Skimby Mariko Tamaki
"Skim" is Kimberly Keiko Cameron, a not-slim, would-be Wiccan goth who goes to a private girls' school in the early '90s. When her classmate Katie Matthews is dumped by her boyfriend, who then kills himself possibly because he's (maybe) gay the entire school goes into mourning overdrive. It's a weird time to fall in love, but that's what happens to
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Skim is one of my favorite graphic novels at all time. The juxtaposition of Jillian Tamaki's extremely Japanese artistic sensibilities (the characters, especially Skim, resemble people from 19th-century Japanese woodblock prints) with the contemporary story and characters is jarring, but not in a bad way at all. And the storytelling is flawless. It captures the mundanity, confusion, and angst of a lonely teenager's life in a way I haven't seen anyone else manage to do. It's just a really, rally great piece of artwork and storytelling.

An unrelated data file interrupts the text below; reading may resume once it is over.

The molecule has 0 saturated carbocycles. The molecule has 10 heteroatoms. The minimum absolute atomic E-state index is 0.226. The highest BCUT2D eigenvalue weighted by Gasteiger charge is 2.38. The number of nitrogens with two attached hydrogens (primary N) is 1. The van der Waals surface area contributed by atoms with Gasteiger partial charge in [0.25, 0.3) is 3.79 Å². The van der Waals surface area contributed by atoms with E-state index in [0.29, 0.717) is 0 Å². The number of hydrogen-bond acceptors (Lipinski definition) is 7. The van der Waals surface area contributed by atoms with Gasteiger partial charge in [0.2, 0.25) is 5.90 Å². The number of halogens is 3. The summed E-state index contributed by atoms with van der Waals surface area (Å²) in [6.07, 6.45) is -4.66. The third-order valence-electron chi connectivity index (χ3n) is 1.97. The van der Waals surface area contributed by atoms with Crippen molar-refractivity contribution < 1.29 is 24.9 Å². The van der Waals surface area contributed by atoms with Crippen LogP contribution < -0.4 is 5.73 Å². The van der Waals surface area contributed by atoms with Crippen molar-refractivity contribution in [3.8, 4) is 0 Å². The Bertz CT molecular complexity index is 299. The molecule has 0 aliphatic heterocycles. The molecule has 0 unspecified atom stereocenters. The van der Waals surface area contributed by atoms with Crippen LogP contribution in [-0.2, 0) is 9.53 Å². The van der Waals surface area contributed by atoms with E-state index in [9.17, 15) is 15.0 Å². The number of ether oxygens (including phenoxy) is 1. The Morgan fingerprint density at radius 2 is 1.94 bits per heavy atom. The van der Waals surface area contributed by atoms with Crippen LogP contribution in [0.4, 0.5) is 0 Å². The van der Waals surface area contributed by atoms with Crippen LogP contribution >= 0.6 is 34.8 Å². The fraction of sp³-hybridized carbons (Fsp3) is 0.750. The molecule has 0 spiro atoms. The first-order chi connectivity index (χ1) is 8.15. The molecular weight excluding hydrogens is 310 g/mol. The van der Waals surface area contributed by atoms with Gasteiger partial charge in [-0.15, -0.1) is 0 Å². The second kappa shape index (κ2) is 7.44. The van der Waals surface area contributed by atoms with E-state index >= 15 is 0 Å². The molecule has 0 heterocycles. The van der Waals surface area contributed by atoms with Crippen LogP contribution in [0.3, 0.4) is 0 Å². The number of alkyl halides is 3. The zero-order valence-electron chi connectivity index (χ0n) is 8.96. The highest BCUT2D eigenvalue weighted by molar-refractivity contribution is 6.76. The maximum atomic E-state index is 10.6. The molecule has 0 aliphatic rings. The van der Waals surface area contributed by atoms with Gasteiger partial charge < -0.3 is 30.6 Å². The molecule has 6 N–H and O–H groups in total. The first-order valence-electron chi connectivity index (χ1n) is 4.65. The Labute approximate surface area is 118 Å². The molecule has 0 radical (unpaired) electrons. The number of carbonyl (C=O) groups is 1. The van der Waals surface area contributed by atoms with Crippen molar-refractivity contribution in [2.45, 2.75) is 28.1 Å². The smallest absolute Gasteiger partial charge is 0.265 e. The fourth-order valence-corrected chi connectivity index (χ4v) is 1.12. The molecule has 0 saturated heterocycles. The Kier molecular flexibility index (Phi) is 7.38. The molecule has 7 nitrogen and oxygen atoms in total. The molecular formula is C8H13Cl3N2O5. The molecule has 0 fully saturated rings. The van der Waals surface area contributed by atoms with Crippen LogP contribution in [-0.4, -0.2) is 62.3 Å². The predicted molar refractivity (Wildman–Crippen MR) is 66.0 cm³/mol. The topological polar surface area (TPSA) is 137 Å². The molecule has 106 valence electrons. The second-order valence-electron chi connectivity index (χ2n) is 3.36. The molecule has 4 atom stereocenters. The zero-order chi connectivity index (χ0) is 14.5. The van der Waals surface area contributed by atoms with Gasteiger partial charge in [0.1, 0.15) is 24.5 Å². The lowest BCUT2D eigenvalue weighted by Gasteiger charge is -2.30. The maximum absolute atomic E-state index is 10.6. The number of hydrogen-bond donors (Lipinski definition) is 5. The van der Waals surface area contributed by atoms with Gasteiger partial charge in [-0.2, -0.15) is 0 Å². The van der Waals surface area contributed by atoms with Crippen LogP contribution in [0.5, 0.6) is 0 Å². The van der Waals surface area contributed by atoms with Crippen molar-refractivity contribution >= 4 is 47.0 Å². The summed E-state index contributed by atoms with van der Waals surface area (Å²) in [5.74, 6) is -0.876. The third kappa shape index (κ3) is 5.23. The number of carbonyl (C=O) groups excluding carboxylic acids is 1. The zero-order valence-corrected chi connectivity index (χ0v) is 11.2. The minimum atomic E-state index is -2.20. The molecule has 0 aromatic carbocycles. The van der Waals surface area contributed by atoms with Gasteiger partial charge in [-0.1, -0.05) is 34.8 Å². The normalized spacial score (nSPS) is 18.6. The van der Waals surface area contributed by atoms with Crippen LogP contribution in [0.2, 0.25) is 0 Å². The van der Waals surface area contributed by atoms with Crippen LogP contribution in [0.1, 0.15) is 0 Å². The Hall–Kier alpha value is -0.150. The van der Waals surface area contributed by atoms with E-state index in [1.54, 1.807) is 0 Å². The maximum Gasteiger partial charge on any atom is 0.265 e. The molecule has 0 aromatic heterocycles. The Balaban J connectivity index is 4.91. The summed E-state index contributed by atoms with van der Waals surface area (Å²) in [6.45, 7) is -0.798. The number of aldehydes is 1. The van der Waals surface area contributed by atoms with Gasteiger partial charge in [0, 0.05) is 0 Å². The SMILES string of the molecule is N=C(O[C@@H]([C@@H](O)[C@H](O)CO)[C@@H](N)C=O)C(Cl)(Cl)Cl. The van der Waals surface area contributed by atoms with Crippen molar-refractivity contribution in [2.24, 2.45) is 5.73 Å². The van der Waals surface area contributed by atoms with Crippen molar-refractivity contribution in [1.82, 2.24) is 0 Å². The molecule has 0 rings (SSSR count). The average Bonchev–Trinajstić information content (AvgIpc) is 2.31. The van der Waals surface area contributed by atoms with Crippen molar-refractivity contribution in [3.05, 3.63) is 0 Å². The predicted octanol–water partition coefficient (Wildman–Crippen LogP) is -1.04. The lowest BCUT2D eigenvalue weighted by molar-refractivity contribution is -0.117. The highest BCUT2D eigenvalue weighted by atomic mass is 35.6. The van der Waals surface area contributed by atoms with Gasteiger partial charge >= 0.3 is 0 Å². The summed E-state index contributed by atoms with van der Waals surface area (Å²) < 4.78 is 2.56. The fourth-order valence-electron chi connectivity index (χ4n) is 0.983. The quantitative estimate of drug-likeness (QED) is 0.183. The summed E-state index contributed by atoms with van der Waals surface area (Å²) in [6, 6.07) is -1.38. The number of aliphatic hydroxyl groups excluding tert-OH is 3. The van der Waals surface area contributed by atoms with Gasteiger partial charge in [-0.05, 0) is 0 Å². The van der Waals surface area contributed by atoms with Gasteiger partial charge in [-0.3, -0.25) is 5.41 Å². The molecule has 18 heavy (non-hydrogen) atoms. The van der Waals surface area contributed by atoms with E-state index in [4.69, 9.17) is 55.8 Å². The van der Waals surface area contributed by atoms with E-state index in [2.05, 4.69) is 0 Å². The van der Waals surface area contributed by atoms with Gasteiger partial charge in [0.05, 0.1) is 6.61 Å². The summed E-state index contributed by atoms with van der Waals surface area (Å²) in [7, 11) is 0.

Skim is, first and foremost, about sexuality. Without delving too deeply into the plot I would like to say that this is the most sensitive, realistic portrayal of realizing identity I have ever read or seen, and it is, for me, the most relatable. Also the art is amazing--Jillian Tamaki's work reflects traditional Japanese block printing at times, and muromachi period brush painting at others.